Գլխավոր էջ The North American Review Lectures on Modern History, Delivered in Oxford, 1859-61by Goldwin Smith;Rational Religion, and the...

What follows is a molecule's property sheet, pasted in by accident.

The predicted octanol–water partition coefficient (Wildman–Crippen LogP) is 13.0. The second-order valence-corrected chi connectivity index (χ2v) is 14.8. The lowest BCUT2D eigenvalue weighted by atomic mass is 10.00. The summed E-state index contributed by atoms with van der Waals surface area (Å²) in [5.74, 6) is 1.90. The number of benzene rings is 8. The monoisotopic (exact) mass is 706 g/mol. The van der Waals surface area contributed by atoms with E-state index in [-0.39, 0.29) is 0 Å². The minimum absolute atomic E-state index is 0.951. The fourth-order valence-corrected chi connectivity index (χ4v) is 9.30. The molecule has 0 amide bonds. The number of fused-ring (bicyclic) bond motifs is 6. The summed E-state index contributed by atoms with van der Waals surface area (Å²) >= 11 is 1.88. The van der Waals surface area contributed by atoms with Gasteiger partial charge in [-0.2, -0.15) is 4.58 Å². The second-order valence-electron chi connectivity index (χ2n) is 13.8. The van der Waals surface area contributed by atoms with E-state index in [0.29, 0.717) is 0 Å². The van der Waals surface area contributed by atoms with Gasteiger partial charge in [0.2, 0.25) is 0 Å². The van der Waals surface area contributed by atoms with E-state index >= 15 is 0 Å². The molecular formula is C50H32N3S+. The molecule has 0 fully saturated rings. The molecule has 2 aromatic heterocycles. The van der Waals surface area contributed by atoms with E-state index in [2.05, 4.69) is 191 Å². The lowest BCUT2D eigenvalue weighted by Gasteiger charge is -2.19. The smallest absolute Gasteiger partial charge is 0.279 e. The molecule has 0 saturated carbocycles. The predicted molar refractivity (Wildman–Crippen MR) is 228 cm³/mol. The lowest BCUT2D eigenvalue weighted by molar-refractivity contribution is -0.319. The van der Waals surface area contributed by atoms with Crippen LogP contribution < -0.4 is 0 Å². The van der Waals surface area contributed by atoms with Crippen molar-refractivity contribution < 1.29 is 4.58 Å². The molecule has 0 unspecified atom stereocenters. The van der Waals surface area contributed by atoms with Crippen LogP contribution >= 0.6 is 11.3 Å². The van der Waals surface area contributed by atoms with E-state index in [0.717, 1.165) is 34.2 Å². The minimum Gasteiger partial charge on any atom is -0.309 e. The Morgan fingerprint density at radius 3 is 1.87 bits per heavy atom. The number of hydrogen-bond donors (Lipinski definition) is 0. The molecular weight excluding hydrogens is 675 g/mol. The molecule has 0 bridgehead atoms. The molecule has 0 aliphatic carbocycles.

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University of Northern Iowa Lectures on Modern History, Delivered in Oxford, 1859-61 by Goldwin Smith; Rational Religion, and the Rationalistic Objections of the Bampton Lectures for 1858 by Goldwin Smith; Irish History and Irish Character by Goldwin Smith; The Empire. A Series of Letters Published in "The Daily News," 1862, 1863 by Goldwin Smith; Does the Bible Sanction American Slavery? by Goldwin Smith; A Letter to a Whig Member of the Southern I ... The North American Review, Vol. 99, No. 205 (Oct., 1864), pp. 523-539 Published by: University of Northern Iowa Stable URL: http://www.jstor.org/stable/25100577 . Accessed: 17/05/2014 21:49 Your use of the JSTOR archive indicates your acceptance of the Terms & Conditions of Use, available at . http://www.jstor.org/page/info/about/policies/terms.jsp . JSTOR is a not-for-profit service that helps scholars, researchers, and students discover, use, and build upon a wide range of content in a trusted digital archive. We use information technology and tools to increase productivity and facilitate new forms of scholarship. For more information about JSTOR, please contact firstname.lastname@example.org. . University of Northern Iowa is collaborating with JSTOR to digitize, preserve and extend access to The North American Review. http://www.jstor.org This content downloaded from 22.214.171.124 on Sat, 17 May 2014 21:49:35 PM All use subject to JSTOR Terms and Conditions 1864.] Goldwin Smith. 523 onModern History, in Ox delivered Lectures VII. ?1. M. Professor Goldwin 1859-61. A., Smith, Kegius By ford, of Oxford. in the University Oxford and of Modern History : J. H. and Jas. Parker. 1861. 8vo. London and the Rationalistic 2. Rational Religion, of the Objections Goldwin Smith. 1858. Oxford: Bampton Lectures for By 8vo. 1861. J. L. Wheeler. Smith. and Irish Character. 3. Irish History By Goldwin 1861. Post H. Jas. Parker. J. and London: and Oxford Art. 8vo. in u The A Series 4. The Empire. published of Letters Smith. Oxford 1862, 1863. By Goldwin Daily; News," 1863. Post and London : John Henry and James Parker. 8vo. sanction American the Bible 5. Does Slavery ? By Goldwin John Henry and James Par Oxford and London: Smith. Mass.: 8vo. Post ker. 1863. Cambridge, [Reprinted, Sever and Francis. 1863.] to a Whig Member 6. A Letter of the Southern Independence Smith. Boston: and Ticknor Goldwin Association. By 12mo. 1864. Fields. [Author's edition.] the Abolition of Tests in the University 7. A Plea for of Ox and Oxford: Wheeler Smith. Goldwin Day. By ford. 1864. Post 8vo. Our existing civil war is separating us as a nation, not only The Revo from our own past, but also from the Old World. from lution, the war of 1812, though dividing us politically And this was natural, left us still provincials. for England, it is not to be created is not the growth of a night; nationality of independence ; it is not of regular pro by a declaration or the product of calculable Even to define it forces. in be It is difficult. may said, general, to be the sum precisely the of historical, political, and moral, differences, geographical, ? of which separate a people as a community from every other, those differences which modify the character of each individual, in the traits of national and the results of which are combined of its existence is developed The consciousness character. cedure, This content downloaded from 126.96.36.199 on Sat, 17 May 2014 21:49:35 PM All use subject to JSTOR Terms and Conditions 624 Goldwin Smith. [Oct. ? the slowly, and it is long before the sentiment of nationality true foundation of patriotism?gains force over the hearts and of a people. But this sentiment, when it has once convictions taken root, is one of the most powerful of those by which hu man conduct is affected. It is a sentiment of the highest order, into a re lifting men out of narrow and selfish individualism gion where they behold their duties as members one of another, and as partakers of the general life of humanity, ? the inheri tors of the past, the trustees of the future. It is capable, indeed, of being perverted to low ends ; its force may be reduced to the mean uses of mere vulgar politics; it may be narrowed into a or and insolent bigoted pride, degraded to the level of partisan noblest it is brought into close connec but in its exercise ; ship tion with religion, inspiring men to behold in the nation, not a mere conglomeration of individuals, with separate and clashing but a marvellous, intricate organization, interests, testifying and providence to the wisdom of Him who maketh and who ruleth the people. shows more clearly how favorable were the elements Nothing our of social and political condition, how fortunate have been our circumstances, and how vigorous has been our growth, than that in less than a century we have become from colonies a nation, and have changed from Englishmen to Americans. at first the the rebellion of slaveholders And though might an seem to it has the furnished indication contrary, really sight the most substantial proof, not only of the existence of a true ? in the people of the United and this States, but nationality has been one of the most important results of the war ? of the existence among them of a sentiment of nationality capable of of the most supplying a permanent motive for the performance and difficult patriotic duties. The attack upon the wearisome life of the nation has been the means its inde of exhibiting structible vitality and astonishing vigor. The chief external form in which nationality embodies itself is that of institutions; and the fact is not to be denied, that our and social institutions themselves proving capable political strain of rebellion, will have proved of bearing this enormous themselves the strongest the world has known, as they long since proved themselves the best fitted to secure and to pro mote independence, justice, prosperity, and happiness. This content downloaded from 188.8.131.52 on Sat, 17 May 2014 21:49:35 PM All use subject to JSTOR Terms and Conditions Goldwin 1864.] Smith. 525 as they are on the principle of respect for the rights Founded of man, however much that principle may have been violated in practice, they are the only institutions of government under in the community which, theoretically at least, every individual is assured of the possession and enjoyment of all natural rights, of all the dignities and privileges of manhood; while, as a are and the the of consequence government this, community There assured of the support and respect of every individual. is under them no division of interest between classes, between and those that obey the laws. those that make and administer and dangers inherent to our There are, it is true, difficulties success as has been mar thus far Its other. to every system success its of but the continuance vellous, depends on con our system to fail to-morrow, Were tinually new conditions. it would be from no inherent fault, but from some external cause. and remediable The final problem of popular govern is constantly of popular in other ment, words, sovereignty, new It for is a double forms solution. itself under presenting ? the to daw than make stronger passionate will of problem, and to secure to the permanent and intelligent the multitude, in law,?to will of the people its due expression guard against and it is the despotism of the many, of the few, or of one, ? this double problem which we are continually out, working to come will not cease to be required and which generations to work out for themselves. But we have already proved that the problem is capable of satisfactory solution by each genera tion, and that our system is essentially one of stability and regularity. such a system of politics and govern The contrast between as this, and those which exist as inheritances ment from the is almost complete. The political institutions past in Europe, of Europe are founded not on the broad, general principles of right, rest finally on no moral basis, but are established on the notion of privilege ; in other words, on the fallacy that a man or a class may justly, whether by right of birth or of force, other men have no share. possess political rights in which institutions These do not protect and promote consequently the interests of all alike, but only of a comparatively few indi viduals at the expense of the great multitude of the people. This content downloaded from 184.108.40.206 on Sat, 17 May 2014 21:49:35 PM All use subject to JSTOR Terms and Conditions 526 Goldwin Smith. [Oct. No nation in Europe presents the aspect of a true community. One form or another of government and of institutions may be fitted for one or another nation, but no form of government can be regarded as good or as permanent and no institutions which establish unjust distinctions among men in those matters in which by nature they have equal rights. There is then an irrepressible conflict between the Old World and the New. is democratic. America Europe is still feudal. The war is emphasizing the In maintaining this distinction. for the integrity of or, in other words, in contending Union, in which the distinctive the institutions of our na principles are we have taken form, tionality destroying slavery, an insti to them in its nature, which, having been tution contradictory system, was becoming irreconcilable engrafted on our political its ruin. in with its permanence and was threatening And we are worst the form class of destroying slavery destroying and a base and spurious counterfeit of aristocracy. privilege, In this contest we cannot fail to have our principles confirmed, and our confidence in our free democratic system quickened and made stronger. A man feels the worth of that for which he voluntarily of that to suffers, and learns the real meaning or to is to which he himself forced maintain expose protect death. We shall come out of this war with faith justly deep of justice and liberty on which our in ened in the principles rest. We shall have new reason for trust in the stitutions instincts and intentions of an instructed and intelli political We have shall by given proof of the possession gent people. a free popular government of those very qualities which it has been commonly though erroneously supposed such a govern ment was incapable of exhibiting. or of Ours is indeed no ideally perfect frame of government But it is founded on ideal principles, capable of prac society. of improve tical application, and thus it affords opportunities to the progress and elevation of the thoughts ment according ideas The moral nature of its fundamental and desires of men. us it capable of indefinite development. in believing justifies Not yet are our people educated up to the great argument of their own principles reach ; never will humanity, however educated, the fulness of justice, of liberty, of love. But as our people be This content downloaded from 220.127.116.11 on Sat, 17 May 2014 21:49:35 PM All use subject to JSTOR Terms and Conditions Goldwin Smith. 527 1864.] come more enlightened and more virtuous, they will find their of institutions capable adaptation to the new demands of their Politics will be brought naturally into improved moral sense. and the of closer dependence the upon morals, identity princi eternal prin democracy with the abstract, ples of American and completely ciples of right will be more clearly recognized established. of the English On the other hand, the principles political of system not being those of abstract justice, the arrangements society resulting from the practical application of these princi In striking opposition to our American ples are not just. our to of and the theory, tendency political action, the result of political power in England of the unequal distribution is to to and social increase promote justice popular liberty only so far as is consistent with the preservation of the privileges of the classes. governing a difference the two countries necessarily separates is but it that obvious the is increasing, not widely; separation of political and social theory only by the widening* divergence and practice, but also by a growing difference in the modes of The mental thought and forms of opinion. temper, the spir itual condition, of the two peoples are becoming more and more distinct. This difference is radical. It is evident in the insatiable curiosity with which the two nations regard each in and the other, increasing difficulty which each finds in com seem no longer to be brothers, ? the other. We prehending hardly of the same stock. We are strangely near, still more Such strangely apart. This separation, so far as it is the result of absolute differ ence of national character and of institutions from resulting matter not is are the complements of regret. Nations of it, secure the full Their diversities each other. of development in its present stage at least, Civilization, humanity. depends on its for the combined results of these differ progress greatly " ences. Nations redeem each other. They do for each other nationally very much what men of different characters do for in the intercourse each other morally of life." But if the or be produced aggravated separation by other circumstances than the real differences of national it be character,?if This content downloaded from 18.104.22.168 on Sat, 17 May 2014 21:49:35 PM All use subject to JSTOR Terms and Conditions 528 Goldwin Smith. [Oct. by unfair dealing, by jealousy, by selfish diplomacy, ? then indeed it becomes for then the lamentable, by force, bind the nations which should together, in spite of sympathy and it may be destroyed. is weakened, Under differences, ? and it is the neath national diversity lies human similarity, human element in life that is the constant quantity, outval uing all the rest. And though we have no reason for regret that our pres our national ent war, by developing character, has widened the separation between us and England, there is reason for the deepest regret that circumstances arising out of the war have greatly diminished the sympathy between the two coun a them in have almost hostile attitude to each other, tries, put and have rendered doubtful what ought never to be called the continuance of peace between in doubt, ? them. This not alone to England and condition of feeling is a misfortune It has sprung mainly but to the world. from the America, inevitable aristocracy must jealousy with which a declining a like ours, exhibiting democratic for the community regard first time its tremendous This of the strength. gov jealousy of an erning class has been heightened by the misconceptions astonishing ignorance, by the perversions of malice, and by the fact that the only class in England which has felt and exhib ited sympathy with us in our present trials is that of the in the sentiments upon whose democratic telligent workingmen, The suspicion and alarm. oligarchy looks with not unnatural masses in England and unenfranchised regard the indigent with of their country constitution apathy, and the more active Our failure would of them with sullen disaffection. minded as democratic of failure the the Our success be cited system. will be shared by the people all the world over. And thus the widened and those who live the wealthy, great body of the aristocracy, on the established order of things, true to the instinct of self to the cause of liberty to which interest, have proved untrue was in better days pledged, and have given the benefit England of subterfuge, evasion, and sympathy to those rebels who would and freedom, but the best destroy, not only our nationality the in the Old and World. It is the of poor oppressed hopes as directed, not by her people, but by the course of England This content downloaded from 22.214.171.124 on Sat, 17 May 2014 21:49:35 PM All use subject to JSTOR Terms and Conditions Goldwin 1864.] Smith. 529 her oligarchy, that has parted us from her, that has widened the ocean between us, that has cut away one after another of those tenderest ties which no force and no conscious effort can bind again. this the ruling classes in England But in effecting have done greater than to us. harm to themselves For, so far as their interests are those of the whole people of England, we are the only nation on the face of the globe which can be their real support and hearty ally. So far as the English rulers mean and law, liberty, justice, equal rights, so far they are our friends and we theirs by nature. But though the aristocracy in England, the clergy of the men the Established of and the letters, Church, wealthy middle class generally, have been against us during this war, yet a few men have been found in each class to recognize that we are fighting the battles of the English people, and that patriotism, no less than reverence for liberty and for law, respect for the right, and faith in progress, called upon them to take part with their sympathy, but their most us, and to give us not merely strenuous efforts and most faithful service. They have had a hard duty to perform. They have shown, in a period of self ish and cynical reaction, that the qualities which have made are not great England wholly extinct, and, however large may be the debt of gratitude owes to them, Eng which America land owes to them still more, for striving, and not unsuccess and the danger to fully, to save her from the degradation which her evil counsellors and our ill-wishers would have her. brought the supporters of the cause of the Free States in Among the historical and moral ele those who understand England, ments of the rebellion and the true nature of our government are very few. The most ardent sympathy is frequently united with great misconceptions of facts, or with great ignorance " of them. about " independence Lord Russell's and epigram " " was more the statement far false of clever empire ignorance, than the invention of wilful malice. should How, indeed, so intricate, especially truth be reached concerning matters it is the object of many individuals when both at the North and in England to obscure the truth both of history and of yol. xcix. ? no. 205. 34 This content downloaded from 126.96.36.199 on Sat, 17 May 2014 21:49:35 PM All use subject to JSTOR Terms and Conditions 530 Goldwin Smith. [Oct. the present time ? A wrong cause must be supported by false even good and the false argument may persuade arguments, men that the wrong cause is right. Old lies have helped the new. and the saying has been It has been said in England, was But the that the newspaper press believed, independent. truth is, that the Times, the influence of which upon pub is as devoid of lic impressions is hardly to be exaggerated, or the New York as the Paris Moniteur real independence in the same way, but it is not the Herald. It is not dependent less the organ of prepossession and of prejudice. At the very have been of facts head-quarters perverted, news intelligence true statements has been garbled, fables have been invented, have been denied and false ones affirmed, till it is more strange that there should be any among the English who take part with us than that there should be so few. If the estrangement between the two nations should widen until war shall ensue, the historian will trace one of its most important and most sources falsehoods in the daily repeated malignant embittering of that great newspaper which had established a firm despotism over the minds of the vast unthinking mass of the upper classes of English society. in England who have most the men thoroughly Among understand the real nature of the studied and most clearly is Mr. Goldwin rebellion Smith, Regius Professor of Modern at Oxford. And no man has shown a keener appre History or of our institutions, ciation of the distinctive characteristics a more genuine and hearty sympathy in our endeavors to pro as the means and instru those institutions, tect and maintain and ment freedom justice may be secured, per by which with great vigor of style, Writing petuated, and extended. which corresponds well to the vigor of his thought, and sure to be listened to not merely on account of the authority of his but also on account of the pith and force of his position, arguments, he has been one of the most constant and effective cause and of the course of the defenders of the Northern In frequent letters to the press, especially to administration. the Daily News, he has exposed the blunders or the falsehoods the public as to the causes and of the Times, and enlightened conditions of the war. With a talent for controversy This content downloaded from 188.8.131.52 on Sat, 17 May 2014 21:49:35 PM All use subject to JSTOR Terms and Conditions perhaps 1864.] Goldwin Smith. 531 in England, he has with sharp unrivalled by any living writer or cut through the still moral with indignation, irony, sharper slave-dealers and their friends, and masks of the Confederate torn off the infamous disguises with which they endeavored He has made to make the worse appear the better cause. clear the fact that the rebellion is one, not against the Ameri can government alone, and against the unity and life of one is an attack upon the very foundations of all but it that nation, a law itself, and that its success rebellion against government, would be the success of false opinions, subversive of the prin of modern characteristic civilization. He has ciples mainly never ceased to urge upon England the adoption of a policy not only worthy of her honor and dignity, but also in accord ance with her most traditions and her hereditary inspiring claims as the guardian of the oppressed, the foster-mother of liberty, and the fearless defender of the right. with the deep interest of a liberal political student Watching course of affairs and the current of public opinion in both the Mr. Smith has brought all the resources of his learn countries, as as the powers of his mind, to his great task. all well If ing, the highest duty of a Professor of History be to apply the les sons of the past to the understanding of the present time, and in the conflict and confusion of contending forces and opinions to discover and set forth the truth, he has well performed it. His well-known essay on the relation of the Bible to Slavery affords an excellent instance of the wise use of historical studies. But the very question of the title, " Does the Bible sanction American Slavery ?" is in itself a curious evidence of the extraordinary corruption of opinion wrought by slavery the last few That an eminent Professor of years. during at it Oxford find should for the sake of needful, History enlight ening public opinion, to prove by elaborate historic and moral that the existence of slavery among the Jews in the argument time of Moses affords no ground of defence for slavery in the nineteenth century, and that the Christian religion is the nat that such a man should publish such ural enemy of slavery, ? a treatise affords striking evidence of the low condition of moral feeling and of intelligence among the most enlightened and civilized people of the present time. This content downloaded from 184.108.40.206 on Sat, 17 May 2014 21:49:35 PM All use subject to JSTOR Terms and Conditions 532 Goldwin Smith. [Oct. In this excellent essay, Mr. Smith has vindicated Christianity and that per of its teachings, against that misinterpretation version of its spirit, by which the apologists of slavery have obscured the truth and corrupted religion. He has also found to present a strong argument in favor of that com occasion which, founded upon free labor, is inspired with the munity " idea that the state is a brotherhood, Christian of which all are equally recognized as members." " Letter to aWhig Member Mr. Smith's more recent of the a more is Southern Association" and, as covering popular, the whole ground of the war, a more important production. No abler statement of our cause has appeared on either side It is written with such strength of feeling, of the Atlantic. with such accuracy and such sympathetic with intelligence, and with such clear historic insight, abundance of knowledge, as to excite just surprise as the production of a foreigner, view across the ocean. our and institutions conditions from ing an our affairs is Such a judgment indication of what upon the judgment of posterity upon this great epoch in our history is likely to be. Had Mr. Goldwin Smith, however, never engaged in the dis his works in other fields of cussion of American questions, inquiry have given him so high a place among .the younger in of English men of letters, and he has displayed generation them abilities of so rare and high an order, that American readers and thinkers could not long have remained ignorant or indifferent to his writings. of his reputation one after It is now about four years since he published, a a in then and collected small another volume, separately, brief series of Lectures on Modern History, which established liberal and soundest historical his position as one of the most students in England. Perhaps no more valuable contribution of knowledge, and no more im in this department to thought of the theory and philosophy of history, discussion portant the in England have appeared present period of re during in the topic and controversy it. interest newed concerning " and the one On the Study of History," The two Lectures " of the Doctrine of His On some Supposed Consequences exhibit the leading historical views of Pro torical Progress," This content downloaded from 220.127.116.11 on Sat, 17 May 2014 21:49:35 PM All use subject to JSTOR Terms and Conditions Goldwin Smith. 533 1864.] fessor Smith, and display the most marked qualities of his in It is one of the peculiarities of Mr. tellect and character. that it shows the qualities Smith's writing, Goldwin of his than those of his in moral character with no less distinctness tellect, and while it excites the respect of the reader, it at the same time wins his sympathy and regard. on the Study of History The first of the Lectures is, in the of the claims of history to be regarded main, an examination as an exact science, and a refutation of the hypothesis of the school, or, in other words, of those who assert that positive is lawrs. The course of history, history governed by necessary not allow us to infer from to Professor does Smith, according it it a law of development, which may be ranked and studied by the inductive among sciences, but, on the contrary, the true of history is the doctrine of the induction from the phenomena the efforts of individuals. of mankind His progress through as man the actions of is made of men, up every and, tory the actions of men are free. knows from his own consciousness, " in history as in individual Human life and society, actions, of the most connections intimate may and do present moral and momentous of kind, but not that necessary sequence " causation on which alone science can be based." Humanity advances by free effort, but is not developed by invariable laws, such as, when discovered, give birth to a new science." This view of history, confirmed as it is not only by what we know of the external world, but also by its accordance with the nature, of man, not only as a physical, but as a spiritual being, and its harmony with our highest of the Divine conceptions nature and the purposes of God in the creation of the world, commends itself alike to common sense and to religious senti ment. It gives us a philosophy of history, though it deprives us of a science. It accounts for and leaves room for the in fluence of the moral nature, and it gives meaning to the two ? the division of nations grand facts in the life of the world, and the succession of ages. This religious theory of history covers all the facts, the physical view of the world covers the physical facts alone. In the second Lecture Mr. Goldwin Smith develops this of with breadth of view, fertility of great philosophy history This content downloaded from 18.104.22.168 on Sat, 17 May 2014 21:49:35 PM All use subject to JSTOR Terms and Conditions 534 Goldwin of clearness illustration, Smith. [Oct. and statement, " That the and common, race human in tend some is in a real measure sense to a earnestness. moral is in a noble The conclusion of this Lecture we can quote but the last admirable words. strain of eloquence; that one; result; joint its efforts its that are several not only as individual ? is a doctrine which result, joint agents, our hearts to support, our reason, finds something and which perhaps, us not It unites in sympathy, but in real interest, accept. only readily as with that are to come those the generations after with us, as well us ; it makes a par before each generation, each man, that have gone members taker shall that in the stand may but as contributors in the wealth not reap, come after eye to effort, final and calms us to sow a harvest we it encourages which all; our own hands, of those but by the hands indeed, stimulates selfish and ambition ; it at once represses us that about quenches of our kind; ; it it strengthens and limits, to grasp the passionate craving the fragment, up gives and covers failure present of as of men, states, the melancholy which flows we too are sinking, into which past to come." into with just when great or ap success; in one the ruins social sustains perfection to effort ultimate incidents from all limiting by political fruitfulness ; it fills wasted, parently turns the deaths and Maker, this the gratitude of earning all desires personal regulates truth their of with the desire and of of it vast life; the past, ? seem things The solidity of the foundation upon which the philosophy of Smith is constructed, and history maintained by Mr. Goldwin the truth of its main elements, are confirmed by the fact that u the it rests in great part upon doctrine that the Human is identical the and that with the moral na Divine, Morality ture of man points truly, though remotely, to that of God," ? a doctrine which forms the basis not only of the philosophy of history, but also of rational religion itself. Mr. Smith was led to emphasize and insist the more strongly upon this doctrine, it had recently been ably though because indirectly contro in his Bampton verted by Mr. Mansel, Lectures for 1858, on the Limits of Religious In publishing his two Lec Thought. tures on the Study of History, Mr. Smith appended a postscript the doctrine of the identity of the Divine and Human defending of the Bampton against the arguments Lecturer, Morality by that if logically carried the doctrines would, opposite showing To this postscript Mr. out, lead to the absurdity of atheism. This content downloaded from 22.214.171.124 on Sat, 17 May 2014 21:49:35 PM All use subject to JSTOR Terms and Conditions Goldwin 1864.] Smith. 535 his doctrine against the Mansel published a reply, vindicating conclusions which had been drawn from it. To this reply Mr. " in the volume entitled Rational Smith answered Religion," which drew from Mr. Mansel a second letter, and with this the The discussion was conducted ended. upon both controversy It was not a dispute in regard to individual sides with ability. the very foundations of religion and opinions, but it regarded the and last phase of the old controversy be morality, presented tween the advocates of reason and those of authority in matters those who have faith in the free thought of religion,?between and of man as the means by which he can attain to intelligible consistent, however incomplete*, notions of the nature and attri to him this of the Divine Being, and those who, denying a the of an in doctrine found upon power, negative philosophy tendencies in The of God. thought opposite comprehensible at and the between the the divergence present time, England two schools of religious philosophy, were distinctly marked by in their respective this controversy between men alike eminent butes to his views spheres. Mr. Mansel met Mr. Smith's objections authorities with an appeal to the consent of ecclesiastical ; an one answer. there be but As to the which could cham appeal pion of the liberal cause, Professor Smith showed that he had cut himself loose from the bonds of ancient error and traditional creeds, while he struck blows of telling effect against those who and scho of metaphysics fight intrenched behind the figments the the furnished full ar with from armed weapons lasticism, and freedom human But the creeds. of mory very vigor with in the power of reason, his confidence which he contended, ? of metaphysical subtleties of the mere his eager impatience ? to him the keen thrusts occasionally exposed disputation, a dialectician, so acute and learned a dispu of so accomplished But the opponents were not unequally tant, as Mr. Mansel. ar if for matched, superior skill in the use of metaphysical was on one the of the force rational conviction side, gument was upon the other. on In the Lecture Doctrine of Historical " Some supposed Consequences of the Mr. Smith shows the har Progress," and the mony of this doctrine with the truths of Christianity, support it derives, not only from the teachings, but also from This content downloaded from 126.96.36.199 on Sat, 17 May 2014 21:49:35 PM All use subject to JSTOR Terms and Conditions 536 Goldwin Smith. [Oct. the character of Christ, and exposes some of the crudities and errors of the theories of Comte, and of the other Positivists. The portion of this Lecture to the development devoted of the author's view of the character, and life of Christ teaching, in their relation to the progress of mankind, is a remarkable as indicated in its manly expression of its author's character freedom of thought, its eloquent dignity of tone, its spiritual wisdom. insight, and comprehensive The concluding Lecture in the volume is a very admirable one on " The Foundation of the American The volume Colonies." is out of print in England, but we trust that it may be reprinted in this country, where it would find a large circle of readers. In 1861 Professor Smith published his essay on Irish History It is a brief sketch of the history of Ire and Irish Character. relation the between the history and the character and of land, of the Irish people, from the earliest period to the present time. This difficult and thorny subject is treated with a fairness of a sound common an historic sense, and learning, judgment, a right feeling, that are not surpassed in the works of any of condensation The essay is a model and historian. English It is written in a style exceedingly clearness of statement. illumined attractive from its simplicity and animation, by the the and of Christian moral of flashes pure light indignation It is a book for the statesman as well liberality and charity. as well as in as for the student of history, in the New World half the Irish people have at last the Old; for in America found the just laws, the equal rights, the religious and political them in their own land. freedom, which have been denied has them into happy exile, and driven after calamity Calamity are redressed. of centuries The here at length the wrongs and effect of the sudden influx of a people so long misgoverned, whose progress was arrested at an almost primitive stage, the an so element of of a the of moreover, large effect, mingling race foreign to our own, upon our habits and our institutions, than they have deserve more careful study and consideration Smith's affords means of this treatise Professor and received, for forming correct opinions of the character of a people that a part in the conduct of our political already takes so large life. social, and domestic affairs, and in our industrial, This content downloaded from 188.8.131.52 on Sat, 17 May 2014 21:49:35 PM All use subject to JSTOR Terms and Conditions Goldwin Smith. 537 1864.] " The volume called " The Empire contains a series of letters " " in in The* 1862 and 1863, treating of News published Daily the relations between England and her various colonies and The first letter was occasioned by the affair of dependencies. the Trent, which revealed the precariousness of the existing between connection Canada and ? England, and the main ar of the volume is that of Colonial Emancipation. In gument Professor Smith's view, the colonies and dependencies of Eng land, with very small exception, are sources, not of strength, but not for the of weakness ; and the present system is maintained, to the of but real diminution her power, of advantage England, for the benefit of a class, and for the gratification of a false pride The question is one of the most important to Eng of empire. land in the whole range of those which relate to her honor, her ; and it is not strange glory, her prestige, and her prosperity that the opinions of Mr. Goldwin Smith are not regarded with favor by the large class who hold the false notion that the glory and power and prosperity of a nation are dependent upon, and synonymous with, the extent of territory over which she en But to those of juster and more holds direct dominion. the true sources of national lightened thought, who apprehend seem or extravagant not Mr. Smith will greatness, unpatriotic in arguing that England would be vastly stronger, both in mate rial power and in moral influence, as the mother of free, self in Canada, in Australia, nations in New Zealand, governing or elsewhere, than as the mistress of colonies which she can neither govern well nor sufficiently protect, of colonies which are an annual charge upon her own resources, and whose in and political and material are all ali^e progress dependence connection with her. impeded by their unnecessary The prevailing characteristic of this, as of Mr. Smith's other its is breadth of view and good common works, philosophic " sense ; all his books illustrate his own maxim, that History is a mere string of facts without moral and without philosophy, is apt to become a dream." He stands in history philosophy the very front ranks of England, and his views lic opinion is likely to He present condition. the intelligent, liberals of enlightened are indications of the course which pub of its take, rather than an exposition writes as one of the small class of the This content downloaded from 184.108.40.206 on Sat, 17 May 2014 21:49:35 PM All use subject to JSTOR Terms and Conditions 538 Goldwin Smith. [Oct. leaders of thought, and in the definiteness of his opinions on many of the most important subjects of thought it is probable that he stands nearly alone among his own class. He is a lib eral by nature and by conviction, in religion and in politics, and has fairly thought his way out of social and political feudalism, and out of that state Church which is its religious complement. in sympathy with the principles Such a man is naturally and American with better of the institutions, objects hopes, pur of the American He has stud poses, and aspirations people. ied history too deeply and with too clear a mind not to recog state represents, better than any other, nize that the American a true community; it maybe, that it represents, imperfectly but still in increasing measure, ideal of a state the highest the ideal of a have attained, ? to which human conceptions under freedom law, seeking jus self-imposed people enjoying and sharing alike tice in political and social arrangements, The Ameri the benefits and the burdens of the social union. use own words, his at in to can commonwealth least, has, part " solved a ? full the for rights of great problem humanity; a whole people ; a real com on have conferred been citizenship .... institu and American munity has been called into being, that which is the best practical tions have received stamp of ? of a perfectly free people." the loyal attachment excellence, Not yet are the results of this great novelty in history fully de of hope; but even now, in veloped, not yet is the fulfilment beset and all which still await which the calamities all of spite cannot fail to be our state, the hearts of the lovers of mankind with that nation which more than any other bears in the bark of its fortunes the political and the religious hopes of man. Smith is not merely a wise it is because Mr. Goldwin And that he has stood but a true lover of mankind, political student, for us our and us in great contest, fought manfully firmly by our with which the the the falsehood, malignity bigotry, against it is that with Therefore cause has been assailed in England. full confidence he has given us his sympathy and his strength ; and while other men, professed lovers of liberty and of justice, have failed us, he has striven with unwavering fidelity to rouse to quicken of England, her to a sense of the wrongs the better mind and to waken her nobler she was This content downloaded from 220.127.116.11 on Sat, 17 May 2014 21:49:35 PM All use subject to JSTOR Terms and Conditions instincts, inflicting on Nathaniel 1864.] Hawthorne. 539 on herself, in recklessly the injury she was inflicting should be indissolu two the nations bonds which the loosing by and in affection. in in connected interest, respect, bly to him who thus serves her, and is not ungrateful America cause of liberty and jus in serving her promotes the universal She She pays to him the tribute of heartiest gratitude. tice. us, and welcomes him, not as a stranger, but as a son. in the grand federation of In that long distant future when, the world, the day of lasting peace shall dawn, the name of as of one who labored to Goldwin Smith shall be remembered speed the coming of that better time. Art. VIII. ? Ticknor The Works and Fields. Hawthorne. of Nathaniel 16 vols. 12mo. Boston: traveller from Boston, Railroad, by the Eastern in less than an hour the old town of Salem, Massa It is chiefly of plain wooden chusetts. houses, composed and has but it has a quaint air of past provincial grandeur, town. The first Amer indeed been an important commercial ican ship for Calcutta and China sailed from this port; and our trade with New Holland and the Salem ships opened But its glory has long since departed, with that South Seas. and of its stately and respectable neighbors, Newburyport There is still, however, a custom-house in Salem, Portsmouth. and chandlers' there are wharves, shops, and a faint show of and an air of marine capacity which no apparent shipping, sea result justifies. It sits upon the shore like an antiquated The reaches captain, grave and silent, in tarpaulin and duck trousers, idly the ocean upon which he will never sail again. watching But this touching aspect of age and lost prosperity merely serves to deepen the peculiar impression of the old city, which is not derived from its former commercial but importance, from other associations. Salem village was a famous place in the Puritan annals. The tragedy of the witchcraft tortures and murders has cast upon it a ghostly from it which spell, This content downloaded from 18.104.22.168 on Sat, 17 May 2014 21:49:35 PM All use subject to JSTOR Terms and Conditions